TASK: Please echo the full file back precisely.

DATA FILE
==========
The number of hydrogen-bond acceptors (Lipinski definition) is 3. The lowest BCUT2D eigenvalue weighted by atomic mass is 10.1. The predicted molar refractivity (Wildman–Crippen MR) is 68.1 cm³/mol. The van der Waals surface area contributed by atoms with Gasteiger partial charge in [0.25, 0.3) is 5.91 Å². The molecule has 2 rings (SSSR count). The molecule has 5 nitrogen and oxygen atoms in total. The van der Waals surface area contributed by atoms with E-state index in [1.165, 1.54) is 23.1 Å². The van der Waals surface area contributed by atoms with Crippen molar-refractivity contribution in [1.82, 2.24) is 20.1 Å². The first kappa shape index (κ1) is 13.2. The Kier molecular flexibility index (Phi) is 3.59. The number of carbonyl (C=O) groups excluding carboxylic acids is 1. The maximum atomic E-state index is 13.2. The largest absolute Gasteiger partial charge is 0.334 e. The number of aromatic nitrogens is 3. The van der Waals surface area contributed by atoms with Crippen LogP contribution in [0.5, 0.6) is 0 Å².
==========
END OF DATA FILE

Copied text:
The number of hydrogen-bond acceptors (Lipinski definition) is 3. The lowest BCUT2D eigenvalue weighted by atomic mass is 10.1. The predicted molar refractivity (Wildman–Crippen MR) is 68.1 cm³/mol. The van der Waals surface area contributed by atoms with Gasteiger partial charge in [0.25, 0.3) is 5.91 Å². The molecule has 2 rings (SSSR count). The molecule has 5 nitrogen and oxygen atoms in total. The van der Waals surface area contributed by atoms with E-state index in [1.165, 1.54) is 23.1 Å². The van der Waals surface area contributed by atoms with Crippen molar-refractivity contribution in [1.82, 2.24) is 20.1 Å². The first kappa shape index (κ1) is 13.2. The Kier molecular flexibility index (Phi) is 3.59. The number of carbonyl (C=O) groups excluding carboxylic acids is 1. The maximum atomic E-state index is 13.2. The largest absolute Gasteiger partial charge is 0.334 e. The number of aromatic nitrogens is 3. The van der Waals surface area contributed by atoms with Crippen LogP contribution in [0.5, 0.6) is 0 Å².